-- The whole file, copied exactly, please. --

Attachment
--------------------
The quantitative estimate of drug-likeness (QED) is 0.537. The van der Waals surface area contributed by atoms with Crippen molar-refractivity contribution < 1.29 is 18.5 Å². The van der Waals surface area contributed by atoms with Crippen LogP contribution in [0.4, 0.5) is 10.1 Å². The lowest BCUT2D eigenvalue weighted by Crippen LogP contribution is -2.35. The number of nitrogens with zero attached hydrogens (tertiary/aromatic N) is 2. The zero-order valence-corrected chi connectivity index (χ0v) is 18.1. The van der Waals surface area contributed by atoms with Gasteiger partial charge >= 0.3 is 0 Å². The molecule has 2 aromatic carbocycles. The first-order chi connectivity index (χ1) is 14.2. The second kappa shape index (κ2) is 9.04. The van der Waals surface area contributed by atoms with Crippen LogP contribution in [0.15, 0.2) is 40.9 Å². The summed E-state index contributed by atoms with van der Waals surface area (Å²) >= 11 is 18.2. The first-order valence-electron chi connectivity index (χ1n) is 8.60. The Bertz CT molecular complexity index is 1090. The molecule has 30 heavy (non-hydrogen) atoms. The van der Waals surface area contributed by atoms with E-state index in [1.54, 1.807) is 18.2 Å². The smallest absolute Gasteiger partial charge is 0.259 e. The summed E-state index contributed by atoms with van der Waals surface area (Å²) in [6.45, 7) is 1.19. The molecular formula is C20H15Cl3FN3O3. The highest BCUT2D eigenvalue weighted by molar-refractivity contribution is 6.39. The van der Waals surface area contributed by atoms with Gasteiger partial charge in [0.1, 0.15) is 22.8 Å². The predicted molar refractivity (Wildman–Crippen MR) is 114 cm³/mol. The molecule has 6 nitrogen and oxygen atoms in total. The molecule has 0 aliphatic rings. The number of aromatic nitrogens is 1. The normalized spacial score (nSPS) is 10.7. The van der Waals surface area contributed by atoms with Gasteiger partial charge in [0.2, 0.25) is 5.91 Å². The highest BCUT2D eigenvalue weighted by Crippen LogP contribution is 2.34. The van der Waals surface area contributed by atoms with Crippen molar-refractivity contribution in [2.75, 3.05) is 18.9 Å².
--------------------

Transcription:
The quantitative estimate of drug-likeness (QED) is 0.537. The van der Waals surface area contributed by atoms with Crippen molar-refractivity contribution < 1.29 is 18.5 Å². The van der Waals surface area contributed by atoms with Crippen LogP contribution in [0.4, 0.5) is 10.1 Å². The lowest BCUT2D eigenvalue weighted by Crippen LogP contribution is -2.35. The number of nitrogens with zero attached hydrogens (tertiary/aromatic N) is 2. The zero-order valence-corrected chi connectivity index (χ0v) is 18.1. The van der Waals surface area contributed by atoms with Gasteiger partial charge >= 0.3 is 0 Å². The molecule has 2 aromatic carbocycles. The first-order chi connectivity index (χ1) is 14.2. The second kappa shape index (κ2) is 9.04. The van der Waals surface area contributed by atoms with Crippen LogP contribution in [0.15, 0.2) is 40.9 Å². The summed E-state index contributed by atoms with van der Waals surface area (Å²) >= 11 is 18.2. The first-order valence-electron chi connectivity index (χ1n) is 8.60. The Bertz CT molecular complexity index is 1090. The molecule has 30 heavy (non-hydrogen) atoms. The van der Waals surface area contributed by atoms with E-state index in [1.54, 1.807) is 18.2 Å². The smallest absolute Gasteiger partial charge is 0.259 e. The summed E-state index contributed by atoms with van der Waals surface area (Å²) in [6.45, 7) is 1.19. The molecular formula is C20H15Cl3FN3O3. The highest BCUT2D eigenvalue weighted by molar-refractivity contribution is 6.39. The van der Waals surface area contributed by atoms with Gasteiger partial charge in [0.1, 0.15) is 22.8 Å². The predicted molar refractivity (Wildman–Crippen MR) is 114 cm³/mol. The molecule has 6 nitrogen and oxygen atoms in total. The molecule has 0 aliphatic rings. The number of aromatic nitrogens is 1. The normalized spacial score (nSPS) is 10.7. The van der Waals surface area contributed by atoms with Gasteiger partial charge in [0.2, 0.25) is 5.91 Å². The highest BCUT2D eigenvalue weighted by Crippen LogP contribution is 2.34. The van der Waals surface area contributed by atoms with Crippen molar-refractivity contribution in [2.75, 3.05) is 18.9 Å².